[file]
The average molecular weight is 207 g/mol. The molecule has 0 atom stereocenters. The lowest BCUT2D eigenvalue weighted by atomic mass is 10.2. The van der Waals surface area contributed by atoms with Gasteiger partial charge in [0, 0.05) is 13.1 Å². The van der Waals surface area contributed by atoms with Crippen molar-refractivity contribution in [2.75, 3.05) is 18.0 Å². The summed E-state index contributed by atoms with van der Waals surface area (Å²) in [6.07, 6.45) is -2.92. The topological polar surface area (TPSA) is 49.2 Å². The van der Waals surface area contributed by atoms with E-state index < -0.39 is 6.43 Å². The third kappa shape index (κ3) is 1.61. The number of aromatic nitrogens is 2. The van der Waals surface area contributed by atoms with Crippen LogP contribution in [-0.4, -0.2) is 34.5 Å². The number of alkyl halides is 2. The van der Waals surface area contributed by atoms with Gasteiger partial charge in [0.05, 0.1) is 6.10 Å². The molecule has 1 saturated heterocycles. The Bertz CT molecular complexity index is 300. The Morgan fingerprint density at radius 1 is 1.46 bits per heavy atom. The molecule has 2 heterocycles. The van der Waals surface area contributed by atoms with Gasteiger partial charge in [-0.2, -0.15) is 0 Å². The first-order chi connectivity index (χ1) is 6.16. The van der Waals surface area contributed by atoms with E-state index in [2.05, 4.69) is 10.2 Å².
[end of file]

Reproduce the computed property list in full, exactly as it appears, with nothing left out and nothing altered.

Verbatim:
The average molecular weight is 207 g/mol. The molecule has 0 atom stereocenters. The lowest BCUT2D eigenvalue weighted by atomic mass is 10.2. The van der Waals surface area contributed by atoms with Gasteiger partial charge in [0, 0.05) is 13.1 Å². The van der Waals surface area contributed by atoms with Crippen molar-refractivity contribution in [2.75, 3.05) is 18.0 Å². The summed E-state index contributed by atoms with van der Waals surface area (Å²) in [6.07, 6.45) is -2.92. The topological polar surface area (TPSA) is 49.2 Å². The van der Waals surface area contributed by atoms with E-state index < -0.39 is 6.43 Å². The third kappa shape index (κ3) is 1.61. The number of aromatic nitrogens is 2. The van der Waals surface area contributed by atoms with Crippen LogP contribution in [-0.4, -0.2) is 34.5 Å². The number of alkyl halides is 2. The van der Waals surface area contributed by atoms with Gasteiger partial charge in [0.05, 0.1) is 6.10 Å². The molecule has 1 saturated heterocycles. The Bertz CT molecular complexity index is 300. The Morgan fingerprint density at radius 1 is 1.46 bits per heavy atom. The molecule has 2 heterocycles. The van der Waals surface area contributed by atoms with Gasteiger partial charge in [-0.2, -0.15) is 0 Å². The first-order chi connectivity index (χ1) is 6.16. The van der Waals surface area contributed by atoms with E-state index in [2.05, 4.69) is 10.2 Å².